You just graduated college and want to move on from that job that helped you afford noodles and textbooks for a few years. After a seemingly endless job search and more interviews than you can remember, you’ve received an offer.
While it may seem tempting to accept the job and start planning your celebration in this example, you could leave money on the table by doing so. That’s because the employer may be willing to negotiate your salary and it almost certainly won’t volunteer to increase it unless you ask.
But negotiating a salary isn’t necessarily easy. And it may seem especially difficult for an entry-level position. After all, this is probably the first time you’ll negotiate a salary and you haven’t had an opportunity to prove yourself in your chosen industry yet. With this in mind, here are some tips for negotiating an entry-level salary.
Don’t Immediately Accept the Offer
Consider a situation in which you immediately accept an offer. You later realize that the salary is far below average for the position. Would you be enthusiastic about your new job?
Accepting an offer that you soon regret isn’t the best way to start your career. And trying to negotiate after accepting the offer probably won’t work in your favor. As such, consider the offer before committing to it. Check with the employer if you are not sure how long you have to decide.
Determine Whether the Offer is Negotiable
There’s no guarantee that the offer is negotiable. While you could simply ask if it is, keep in mind that entry-level jobs are typically less negotiable than others. Also, East Carolina University explains that the salary scales of most federal and state government jobs are non-negotiable.
If workers in your field are in high demand, you’ll likely have an easier time negotiating a deal than if half of them are unemployed. In other words, if you possess a rare skill, employers may be more willing to negotiate as competition for your services is probably high. On the other hand, if local employers are laying workers off every day, you probably won’t have much room to negotiate.
If you ask for $100,000 per year and the average entry-level salary in your field is $35,000, you probably won’t get anything close to what you’re looking for. As such, you’ll want to research relevant salaries in your area to get an idea of how much to ask for.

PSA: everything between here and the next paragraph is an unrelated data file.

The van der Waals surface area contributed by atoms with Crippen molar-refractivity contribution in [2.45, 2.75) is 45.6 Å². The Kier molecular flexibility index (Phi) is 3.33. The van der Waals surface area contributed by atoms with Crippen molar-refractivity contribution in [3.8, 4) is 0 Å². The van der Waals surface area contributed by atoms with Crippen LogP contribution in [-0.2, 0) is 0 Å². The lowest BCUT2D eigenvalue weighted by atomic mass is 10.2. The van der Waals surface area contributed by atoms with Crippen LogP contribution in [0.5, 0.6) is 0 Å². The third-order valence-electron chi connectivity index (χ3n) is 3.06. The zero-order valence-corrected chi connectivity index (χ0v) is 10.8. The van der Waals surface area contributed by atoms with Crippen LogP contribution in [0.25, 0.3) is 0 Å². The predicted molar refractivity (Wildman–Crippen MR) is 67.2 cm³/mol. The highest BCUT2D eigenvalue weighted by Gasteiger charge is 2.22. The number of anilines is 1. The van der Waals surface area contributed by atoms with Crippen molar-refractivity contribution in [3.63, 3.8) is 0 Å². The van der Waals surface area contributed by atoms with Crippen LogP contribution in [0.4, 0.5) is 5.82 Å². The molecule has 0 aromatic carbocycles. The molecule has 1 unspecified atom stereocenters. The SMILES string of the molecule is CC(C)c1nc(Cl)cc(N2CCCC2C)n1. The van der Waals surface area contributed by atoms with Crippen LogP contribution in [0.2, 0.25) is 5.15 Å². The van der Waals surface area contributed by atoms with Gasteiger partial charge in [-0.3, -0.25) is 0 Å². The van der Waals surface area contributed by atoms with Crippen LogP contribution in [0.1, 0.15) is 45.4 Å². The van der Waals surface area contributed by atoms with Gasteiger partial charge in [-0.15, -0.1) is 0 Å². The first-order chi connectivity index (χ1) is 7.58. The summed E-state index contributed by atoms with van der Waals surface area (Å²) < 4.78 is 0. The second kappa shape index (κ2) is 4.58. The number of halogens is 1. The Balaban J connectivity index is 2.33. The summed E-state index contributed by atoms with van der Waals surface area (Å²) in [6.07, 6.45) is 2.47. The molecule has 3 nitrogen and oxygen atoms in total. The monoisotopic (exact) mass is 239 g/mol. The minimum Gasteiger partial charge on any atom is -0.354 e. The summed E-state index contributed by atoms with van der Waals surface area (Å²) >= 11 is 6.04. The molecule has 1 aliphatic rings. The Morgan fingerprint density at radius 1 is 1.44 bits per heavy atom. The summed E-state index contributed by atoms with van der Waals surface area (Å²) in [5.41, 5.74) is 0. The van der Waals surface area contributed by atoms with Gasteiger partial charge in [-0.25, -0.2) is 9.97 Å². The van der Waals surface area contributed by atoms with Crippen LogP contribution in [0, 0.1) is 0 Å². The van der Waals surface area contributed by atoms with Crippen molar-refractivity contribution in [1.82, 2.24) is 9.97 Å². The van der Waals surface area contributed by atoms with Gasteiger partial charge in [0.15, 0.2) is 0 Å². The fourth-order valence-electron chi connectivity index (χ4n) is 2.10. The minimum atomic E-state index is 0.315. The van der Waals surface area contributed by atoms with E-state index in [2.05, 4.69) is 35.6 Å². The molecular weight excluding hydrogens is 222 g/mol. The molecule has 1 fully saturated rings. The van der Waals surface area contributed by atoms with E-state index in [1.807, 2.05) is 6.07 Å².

Determine When to Walk Away
Determine the minimum salary that you will accept. For instance, while you might want to earn $60,000 per year, you might still be willing to settle for $55,000 per year. However, if the current offer is $50,000 and the employer won’t go above $52,000, you’d decline the offer.
Whether you ultimately reach an agreement or not, it is important to remain professional. Be sure to announce your decision as quickly as possible. And even if you reject the offer, thank the hiring manager for considering you as a candidate. By doing so, you’ll help end the hiring process on a positive note, which can only be good for the employer and your career.
A job interview can be a stressful experience. However, the aftermath isn’t necessarily any easier. Whether you’re desperate for a paycheck or are eager to embark on a new career opportunity, even a day may seem too long to hear back about whether you landed the job!
In the age of Netflix “binge watching”, consumers have had their fair share of exposure to trending mystery dramas such as Criminal Minds, Sherlock, and Law & Order: Special Victims Unit. The modern, ideal night now consists of escaping reality through hours upon hours of watching said shows.
You aced a job interview. The prospective employer seemed to be very impressed with your qualifications and you were certain that a job offer was forthcoming. Then, unexpectedly, you received a generic rejection email from the employer. What happened?